The Minutemen were the secret 3-Way Dylan of the 80's
J. Holmes | 02/06/2003
(5 out of 5 stars)
"This is not at all "for fans only" but is a very generous package.
This was the first Minutemen album (though it isn't an album actually) I ever owned, and as a package it is cherished by me up there with their masterwork, Double Nickels On The Dime. Each time these guys were recorded it was as if they were caught styling around a different "phase" or Period of their sound each time they recorded. The Punch Line, What Makes A Man, Double Nickels were all recorded in one or two day chunk- marathon sessions. The biggest chunk of the material here comes from The Politics of Time, which is itself a collection of material that was not included on Double Nickels. The song cycle of studio material from "Base King" to "Maternal Rite" is a unique moment, some of their most rocking, "interesting" stuff in terms of where they were with their sound with these songs, -- I would place it as a further progression of Buzz Or Howl's "heavy" sharp sound and the quirkiness of What Makes a Man, that is, as opposed the definite change in Double Nickels toward a jammier, laid back, San Pedro driving sound that went on to become the Mersh/3 Way "commercial"/folky sound.... So this is the confidence of Double Nickels but eccentricity of earlier records. At times it sounds to me like a twangy Fugazi....
The 2nd half of Politics is not studio, but live stuff, some of which is really great, like "Tony Gets Wasted", as well as a pack of songs that seem almost made on the spot, and it is true that the Minutemen spun songs out like confetti out of a pinata.... The 3 live songs after "Badges" are really sloppy and great to listen to drunk, especially with the funny live audience sounds of a very drunk woman saying something about a chicken and D. Boon's "We don't need no badges" refrain.
But what else does this CD include? You couldn't possibly complain. First you have the classic 1st 7 inch, a real "brick" like the man said, -- their first raw and punky single compact with songs of American paranoia. Here you have the Minutemen already showing their historical side with the marching "Fascist", is like watching a screaming reel of historical footage pass by very rapidly (the only downside of the 7"'s inclusion here is that you really have to listen to a song like "Sickles & Hammers" and "Fascist" on vinyl, the incredble instrumental before it that Sebadoh great as they were couldn't cover as well, a weird punk song about dictionaries? and two great Reagan era punk songs . . . you can say what you want about rock n roll especially punk lacking artistry and finesse, scope, etc. but this is the genuine article here, -- when you first hear the band discussing how to sing over "Joe Mc Carthy's Ghost" as its slamming drums commence you can say to yourself "My, they are really something Else." You know you are in the presence of unusual talent.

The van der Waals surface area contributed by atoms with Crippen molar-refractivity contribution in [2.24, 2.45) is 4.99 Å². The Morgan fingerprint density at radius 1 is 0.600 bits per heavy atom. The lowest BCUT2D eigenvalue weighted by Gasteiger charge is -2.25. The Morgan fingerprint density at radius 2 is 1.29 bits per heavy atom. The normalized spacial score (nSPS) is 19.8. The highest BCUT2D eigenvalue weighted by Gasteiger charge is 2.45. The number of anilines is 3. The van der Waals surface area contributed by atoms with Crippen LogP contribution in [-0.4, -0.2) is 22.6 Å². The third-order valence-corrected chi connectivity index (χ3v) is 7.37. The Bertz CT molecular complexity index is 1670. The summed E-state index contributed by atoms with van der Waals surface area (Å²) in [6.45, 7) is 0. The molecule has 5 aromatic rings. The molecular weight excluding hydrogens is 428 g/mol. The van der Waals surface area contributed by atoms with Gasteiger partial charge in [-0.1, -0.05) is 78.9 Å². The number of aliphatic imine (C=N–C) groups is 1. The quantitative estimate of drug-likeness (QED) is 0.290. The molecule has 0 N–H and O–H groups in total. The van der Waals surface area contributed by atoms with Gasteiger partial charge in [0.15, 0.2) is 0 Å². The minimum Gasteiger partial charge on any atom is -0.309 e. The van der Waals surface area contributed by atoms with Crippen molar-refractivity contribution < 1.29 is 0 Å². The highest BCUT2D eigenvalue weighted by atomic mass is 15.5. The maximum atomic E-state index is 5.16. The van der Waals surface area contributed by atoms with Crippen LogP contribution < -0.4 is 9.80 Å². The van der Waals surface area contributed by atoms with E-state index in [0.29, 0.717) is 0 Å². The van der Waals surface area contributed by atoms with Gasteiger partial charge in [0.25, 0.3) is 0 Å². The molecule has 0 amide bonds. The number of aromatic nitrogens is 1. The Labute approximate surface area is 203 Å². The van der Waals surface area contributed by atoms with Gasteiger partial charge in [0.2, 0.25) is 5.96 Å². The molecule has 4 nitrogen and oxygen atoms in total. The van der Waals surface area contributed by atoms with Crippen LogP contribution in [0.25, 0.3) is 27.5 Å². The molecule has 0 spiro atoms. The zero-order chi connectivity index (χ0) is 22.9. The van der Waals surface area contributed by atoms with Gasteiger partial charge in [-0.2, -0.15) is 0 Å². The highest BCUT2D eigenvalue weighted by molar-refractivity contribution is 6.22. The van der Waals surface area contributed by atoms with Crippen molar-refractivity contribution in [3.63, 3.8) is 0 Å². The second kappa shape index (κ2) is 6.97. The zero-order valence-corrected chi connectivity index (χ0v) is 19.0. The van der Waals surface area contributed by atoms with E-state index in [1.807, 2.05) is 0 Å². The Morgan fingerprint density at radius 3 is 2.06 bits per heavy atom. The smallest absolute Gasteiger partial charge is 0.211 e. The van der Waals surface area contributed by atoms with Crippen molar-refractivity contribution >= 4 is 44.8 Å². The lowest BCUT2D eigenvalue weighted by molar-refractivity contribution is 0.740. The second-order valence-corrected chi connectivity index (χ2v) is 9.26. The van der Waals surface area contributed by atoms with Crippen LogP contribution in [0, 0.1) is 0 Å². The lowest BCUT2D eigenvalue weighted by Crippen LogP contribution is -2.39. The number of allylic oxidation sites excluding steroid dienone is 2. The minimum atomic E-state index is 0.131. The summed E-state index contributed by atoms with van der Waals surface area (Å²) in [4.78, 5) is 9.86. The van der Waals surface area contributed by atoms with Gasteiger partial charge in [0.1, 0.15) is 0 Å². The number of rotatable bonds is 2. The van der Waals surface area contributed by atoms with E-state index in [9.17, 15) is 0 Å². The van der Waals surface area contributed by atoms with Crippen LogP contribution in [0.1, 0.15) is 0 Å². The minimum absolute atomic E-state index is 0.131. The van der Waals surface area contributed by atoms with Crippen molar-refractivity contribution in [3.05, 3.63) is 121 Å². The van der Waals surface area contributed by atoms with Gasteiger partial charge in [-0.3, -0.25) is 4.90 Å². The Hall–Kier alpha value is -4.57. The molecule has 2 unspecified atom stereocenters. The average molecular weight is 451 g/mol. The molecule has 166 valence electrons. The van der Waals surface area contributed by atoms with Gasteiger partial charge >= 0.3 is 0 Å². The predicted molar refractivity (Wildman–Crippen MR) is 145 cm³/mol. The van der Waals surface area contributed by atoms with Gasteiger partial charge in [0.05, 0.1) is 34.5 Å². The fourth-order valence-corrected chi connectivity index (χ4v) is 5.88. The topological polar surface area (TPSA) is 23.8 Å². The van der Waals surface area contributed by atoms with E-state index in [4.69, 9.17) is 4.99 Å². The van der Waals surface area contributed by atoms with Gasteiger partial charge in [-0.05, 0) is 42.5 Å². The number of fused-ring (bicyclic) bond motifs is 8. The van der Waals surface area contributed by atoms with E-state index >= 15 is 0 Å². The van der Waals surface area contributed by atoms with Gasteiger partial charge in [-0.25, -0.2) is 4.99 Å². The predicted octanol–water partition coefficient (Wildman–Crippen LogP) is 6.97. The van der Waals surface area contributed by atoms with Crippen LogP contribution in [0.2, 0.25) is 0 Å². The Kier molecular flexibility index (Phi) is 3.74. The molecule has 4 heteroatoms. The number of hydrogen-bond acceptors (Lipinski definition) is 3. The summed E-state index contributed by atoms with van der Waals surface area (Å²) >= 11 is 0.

There is also the fantastic Joy EP, -- three great Wire-like rolls that has D.'s guitar playing really mean for the first time. And then the great Bean-Spill EP, including the rolling and Watt-sung song that asks what "If Reagan Played Disco", and the great "Afternoons", all which go together very well and tightly in a compact EP.... And at the end you have a choice treat of the Tour-Spiel LP, which is four covers of great songs, which as Trouser Press commented all still sound really like the Minutemen, even CCR's Green River.
Ah, ahm, the Minutemen, the Minutemen. They are beloved to me, immortal in my heart. I first heard them when I was 14 and I never grew out of them, even though I grew away from most of that musique. Ah, but the Minutemen! You must have them!"
Great collection, but for true fans only
Michael B. Richman | Portland, Maine USA | 07/11/2000
(4 out of 5 stars)
""Post Mersh Volume 3" collects the Minutemen's earliest material -- three EPs ("Paranoid Time," Bean Spill," and "Tour Spiel"), "The Politics of Time" LP and the "Joy 7" -- together on one CD. However, most of this stuff is for true fans only. A lot of it is recorded poorly, and there are some very "young" compositions. Still, the songs have great energy and "The Politics of Time" material is as good as anything else pre-"Double Nickels on the Dime." The fact that all this music (almost 70 minutes) is available for one low price bumps it up to a four star review in my opinion."
Spiel after spiel
J. Holmes | yokohama, japan | 01/23/2006
(5 out of 5 stars)
"somewhere along the line, "Futurism Restated" became my favorite Minutemen song. and it is contained here on this incredible collection. The Politics Of Time full-length (tracks 16-42) contain some of their best material that was ever put to tape; but the first 15 songs on this cd are almost equal in terms of their powerful no-nonsense approach to music making. the final four tracks are cover songs played live. the recording quality on these final four songs is quite poor (probably recorded on a boom box), but for a fan, it's enjoyable enough."